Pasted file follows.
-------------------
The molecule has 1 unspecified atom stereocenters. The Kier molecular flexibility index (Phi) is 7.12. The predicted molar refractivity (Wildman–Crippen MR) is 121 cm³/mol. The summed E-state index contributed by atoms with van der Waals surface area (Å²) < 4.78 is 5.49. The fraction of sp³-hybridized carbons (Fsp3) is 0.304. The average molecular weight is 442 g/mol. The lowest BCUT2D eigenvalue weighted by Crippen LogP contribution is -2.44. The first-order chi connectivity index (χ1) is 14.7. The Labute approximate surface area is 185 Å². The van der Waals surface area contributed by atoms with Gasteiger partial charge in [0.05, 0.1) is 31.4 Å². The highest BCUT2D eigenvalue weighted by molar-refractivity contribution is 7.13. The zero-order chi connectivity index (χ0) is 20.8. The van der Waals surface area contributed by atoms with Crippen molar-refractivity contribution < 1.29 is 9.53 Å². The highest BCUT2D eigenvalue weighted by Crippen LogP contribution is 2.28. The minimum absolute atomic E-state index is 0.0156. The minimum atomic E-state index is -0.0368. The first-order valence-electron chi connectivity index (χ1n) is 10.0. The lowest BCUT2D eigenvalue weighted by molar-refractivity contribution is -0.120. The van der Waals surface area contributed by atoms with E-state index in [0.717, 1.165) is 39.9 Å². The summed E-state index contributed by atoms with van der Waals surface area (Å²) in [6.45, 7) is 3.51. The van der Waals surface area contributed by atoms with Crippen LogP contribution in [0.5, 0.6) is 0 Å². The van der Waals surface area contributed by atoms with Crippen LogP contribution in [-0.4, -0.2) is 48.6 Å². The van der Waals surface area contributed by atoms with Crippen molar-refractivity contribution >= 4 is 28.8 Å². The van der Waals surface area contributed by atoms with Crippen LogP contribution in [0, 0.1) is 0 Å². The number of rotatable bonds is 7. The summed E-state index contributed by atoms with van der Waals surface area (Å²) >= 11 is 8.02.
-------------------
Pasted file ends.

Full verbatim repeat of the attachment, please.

The molecule has 1 unspecified atom stereocenters. The Kier molecular flexibility index (Phi) is 7.12. The predicted molar refractivity (Wildman–Crippen MR) is 121 cm³/mol. The summed E-state index contributed by atoms with van der Waals surface area (Å²) < 4.78 is 5.49. The fraction of sp³-hybridized carbons (Fsp3) is 0.304. The average molecular weight is 442 g/mol. The lowest BCUT2D eigenvalue weighted by Crippen LogP contribution is -2.44. The first-order chi connectivity index (χ1) is 14.7. The Labute approximate surface area is 185 Å². The van der Waals surface area contributed by atoms with Gasteiger partial charge in [0.05, 0.1) is 31.4 Å². The highest BCUT2D eigenvalue weighted by molar-refractivity contribution is 7.13. The zero-order chi connectivity index (χ0) is 20.8. The van der Waals surface area contributed by atoms with Crippen molar-refractivity contribution < 1.29 is 9.53 Å². The highest BCUT2D eigenvalue weighted by Crippen LogP contribution is 2.28. The minimum absolute atomic E-state index is 0.0156. The minimum atomic E-state index is -0.0368. The first-order valence-electron chi connectivity index (χ1n) is 10.0. The lowest BCUT2D eigenvalue weighted by molar-refractivity contribution is -0.120. The van der Waals surface area contributed by atoms with E-state index in [0.717, 1.165) is 39.9 Å². The summed E-state index contributed by atoms with van der Waals surface area (Å²) in [6.45, 7) is 3.51. The van der Waals surface area contributed by atoms with Crippen LogP contribution in [0.5, 0.6) is 0 Å². The van der Waals surface area contributed by atoms with Crippen LogP contribution in [-0.4, -0.2) is 48.6 Å². The van der Waals surface area contributed by atoms with Crippen molar-refractivity contribution >= 4 is 28.8 Å². The van der Waals surface area contributed by atoms with Crippen LogP contribution in [0, 0.1) is 0 Å². The number of rotatable bonds is 7. The summed E-state index contributed by atoms with van der Waals surface area (Å²) >= 11 is 8.02.